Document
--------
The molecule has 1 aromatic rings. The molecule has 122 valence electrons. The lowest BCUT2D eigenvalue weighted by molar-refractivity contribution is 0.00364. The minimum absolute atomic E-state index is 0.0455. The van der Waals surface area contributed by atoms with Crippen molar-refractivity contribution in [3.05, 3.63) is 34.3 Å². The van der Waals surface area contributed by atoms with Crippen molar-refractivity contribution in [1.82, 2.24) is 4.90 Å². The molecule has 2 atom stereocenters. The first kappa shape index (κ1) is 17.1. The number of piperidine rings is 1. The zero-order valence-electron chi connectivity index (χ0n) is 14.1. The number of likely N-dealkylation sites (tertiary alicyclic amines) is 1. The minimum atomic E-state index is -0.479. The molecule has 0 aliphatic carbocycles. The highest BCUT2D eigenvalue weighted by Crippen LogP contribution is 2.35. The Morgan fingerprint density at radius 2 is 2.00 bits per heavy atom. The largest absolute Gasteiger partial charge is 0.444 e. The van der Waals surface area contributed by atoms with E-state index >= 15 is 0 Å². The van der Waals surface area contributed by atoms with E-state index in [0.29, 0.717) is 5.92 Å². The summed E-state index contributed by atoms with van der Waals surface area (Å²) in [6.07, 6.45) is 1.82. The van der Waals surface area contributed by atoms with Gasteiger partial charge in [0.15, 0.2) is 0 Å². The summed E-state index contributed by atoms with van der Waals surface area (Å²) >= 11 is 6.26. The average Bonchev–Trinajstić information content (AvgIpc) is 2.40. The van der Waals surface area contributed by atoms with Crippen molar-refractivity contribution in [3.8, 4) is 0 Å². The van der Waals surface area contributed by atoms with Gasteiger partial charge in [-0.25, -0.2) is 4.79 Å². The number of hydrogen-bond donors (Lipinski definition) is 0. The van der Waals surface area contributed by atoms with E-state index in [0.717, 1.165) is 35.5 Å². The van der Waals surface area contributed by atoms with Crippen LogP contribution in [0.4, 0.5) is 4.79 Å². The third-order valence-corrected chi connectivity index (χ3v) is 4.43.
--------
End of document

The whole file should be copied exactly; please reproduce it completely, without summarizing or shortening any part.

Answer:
The molecule has 1 aromatic rings. The molecule has 122 valence electrons. The lowest BCUT2D eigenvalue weighted by molar-refractivity contribution is 0.00364. The minimum absolute atomic E-state index is 0.0455. The van der Waals surface area contributed by atoms with Crippen molar-refractivity contribution in [3.05, 3.63) is 34.3 Å². The van der Waals surface area contributed by atoms with Crippen molar-refractivity contribution in [1.82, 2.24) is 4.90 Å². The molecule has 2 atom stereocenters. The first kappa shape index (κ1) is 17.1. The number of piperidine rings is 1. The zero-order valence-electron chi connectivity index (χ0n) is 14.1. The number of likely N-dealkylation sites (tertiary alicyclic amines) is 1. The minimum atomic E-state index is -0.479. The molecule has 0 aliphatic carbocycles. The highest BCUT2D eigenvalue weighted by Crippen LogP contribution is 2.35. The Morgan fingerprint density at radius 2 is 2.00 bits per heavy atom. The largest absolute Gasteiger partial charge is 0.444 e. The van der Waals surface area contributed by atoms with E-state index >= 15 is 0 Å². The van der Waals surface area contributed by atoms with E-state index in [0.29, 0.717) is 5.92 Å². The summed E-state index contributed by atoms with van der Waals surface area (Å²) in [6.07, 6.45) is 1.82. The van der Waals surface area contributed by atoms with Gasteiger partial charge in [0.15, 0.2) is 0 Å². The summed E-state index contributed by atoms with van der Waals surface area (Å²) >= 11 is 6.26. The average Bonchev–Trinajstić information content (AvgIpc) is 2.40. The van der Waals surface area contributed by atoms with Crippen molar-refractivity contribution in [3.8, 4) is 0 Å². The van der Waals surface area contributed by atoms with Gasteiger partial charge in [-0.25, -0.2) is 4.79 Å². The number of hydrogen-bond donors (Lipinski definition) is 0. The van der Waals surface area contributed by atoms with E-state index in [0.717, 1.165) is 35.5 Å². The van der Waals surface area contributed by atoms with Crippen LogP contribution in [0.4, 0.5) is 4.79 Å². The third-order valence-corrected chi connectivity index (χ3v) is 4.43.